By Jay Mattson
There is something I have been hiding for quite a long time. It’s a shame that brings into question my very existence as a Hip Hop writer. I’ve hid this secret for years and it’s now time to finally come clean. The truth is I don’t know much about Biggie. Please don’t hold it against me, but it’s a glaring hole in my knowledge of Hip Hop, and not something I’m proud of. Of course, I’ve heard “Hypnotize”, “Mo Money Mo Problems”, and “Big Poppa” and I absolutely appreciate and understand how much Biggie influenced hip-hop. I just never experienced it myself. But with this past week marking the 20th anniversary of Biggie’s death, I realized I had to take action. I decided to sit down and listen to his two studio albums, Ready To Die and Life After Death, in their entirety, to see what spoke to me.
I expected to gain a greater appreciation for the Notorious B.I.G. What I didn’t expect was to get “woke” (for lack of a better term) and see how much I was missing. Without rehashing what fans and critics have known for two decades, Notorious B.I.G. is a legend whose music still inspires artists today; a master emcee who understood his own aesthetic so well that every one of his tracks is unmistakably his; a man who changed the game with two albums before he went away; and a lyrical genius who married style and reputation like almost no other.
In my brand new experience with the musical master, I bring to you my Top 5 Notorious B.I.G. songs:
“Things Done Changed”
A killer opening salvo on Ready To Die (after “Intro”) that showcases Biggie’s lament over the state of affairs in his community, one he’s watched devolve into violence and disorder when once there was camaraderie and neighborhood values. There’s duality in the lyrics that uncover positivity around the edges of poverty and a nostalgia for how neighbors and friends would work together to ease everyone’s struggle. But “Things Done Changed” is titled that for a reason – Brooklyn changed.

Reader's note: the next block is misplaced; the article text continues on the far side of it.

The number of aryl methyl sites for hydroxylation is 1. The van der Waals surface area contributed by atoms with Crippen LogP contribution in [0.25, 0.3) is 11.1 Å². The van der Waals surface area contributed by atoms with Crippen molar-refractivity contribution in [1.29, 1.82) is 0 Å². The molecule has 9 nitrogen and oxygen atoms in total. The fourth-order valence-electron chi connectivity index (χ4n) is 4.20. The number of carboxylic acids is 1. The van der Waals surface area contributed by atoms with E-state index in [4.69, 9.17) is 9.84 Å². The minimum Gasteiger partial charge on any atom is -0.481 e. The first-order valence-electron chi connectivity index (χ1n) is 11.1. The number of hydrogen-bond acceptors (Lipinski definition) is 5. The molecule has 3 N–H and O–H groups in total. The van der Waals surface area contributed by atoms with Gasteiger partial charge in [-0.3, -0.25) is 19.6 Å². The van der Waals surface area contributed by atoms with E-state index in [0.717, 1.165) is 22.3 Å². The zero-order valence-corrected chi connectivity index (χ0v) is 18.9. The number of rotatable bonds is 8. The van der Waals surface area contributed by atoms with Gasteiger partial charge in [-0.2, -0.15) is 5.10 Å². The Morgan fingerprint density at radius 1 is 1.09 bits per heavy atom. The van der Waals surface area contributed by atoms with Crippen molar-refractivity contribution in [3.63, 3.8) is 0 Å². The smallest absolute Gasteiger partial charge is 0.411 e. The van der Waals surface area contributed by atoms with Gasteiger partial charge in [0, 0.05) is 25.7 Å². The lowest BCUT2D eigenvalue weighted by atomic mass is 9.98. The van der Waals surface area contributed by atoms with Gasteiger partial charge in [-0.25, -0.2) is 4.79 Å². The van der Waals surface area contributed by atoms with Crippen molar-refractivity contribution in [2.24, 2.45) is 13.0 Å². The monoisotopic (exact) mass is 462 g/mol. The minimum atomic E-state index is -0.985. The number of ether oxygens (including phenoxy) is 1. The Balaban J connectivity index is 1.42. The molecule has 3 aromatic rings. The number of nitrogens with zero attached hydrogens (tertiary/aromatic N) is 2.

“Friend of Mine”
A catchy, infectious, unabashedly misogynistic track that makes at least one self-identifying feminist question his own values when he puts it on repeat, because the beat is a decade ahead of its time and the flow is undeniably fierce. “Friend of Mine” does nothing to promote women’s rights or equality, but it reflects the era with bubbly electronics and Biggie’s signature cadence. Knowing how much Notorious B.I.G. affected not only gangsta rap but hip-hop in general puts the track in context as a reminder that artists create stories that sometimes don’t necessarily reflect the artist’s personal perspective but rather comment on society.
“I Love the Dough (feat. Jay-Z and Angela Winbush)”
Life After Death is an evolution for Biggie, from it being a double album to the overall production and direction of theme. The obvious “Mo Money Mo Problems” showcases the bombast of the album, while “I Love the Dough” takes a subtler approach. Layering smooth beats led by piano with accentuated strings takes this track to new levels with larger than life pomp and Angela Winbush’s soulful hook.
“Notorious Thugs (feat. Bone Thugs-N-Harmony)”
Biggie found Southern rap and this track was the result? I know. Southern rap wasn’t quite “a thing” yet. Nor is it where Bone Thugs-N-Harmony are from. But that’s pretty much my initial impression from “Notorious Thugs”. Dusted with grit via Bone Thugs-N-Harmony’s electric bars, Biggie is able to juxtapose his laid back style just about perfectly. There’s an underscored energy that sounds much bigger than a piano-led beat should feel. How have I gone this long without making “Notorious Thugs” a mainstay on my workout mix?
“Ten Crack Commandments”
Yet another phenomenal example of Biggie’s tendency for duality, “Ten Crack Commandments” it’s simultaneously ahead of its time and timeless. Each of these rules bears significance outside the intended context – yes, Biggie’s spitting about living in the projects of in Brooklyn, but “Never let ‘em know your next move” is solid advice for most walks of life, same as “That goddamn credit? Dead it. / You think a crackhead paying you back, shit forget it!” which speaks to the larger concepts of being fiscally responsible and maintaining a decent credit score – at least, that’s what the critical theorist in me hears. This track sets a bar both musically and philosophically for how hip-hop evolved, and hearing it 20 years removed is both nostalgic and new at the same time.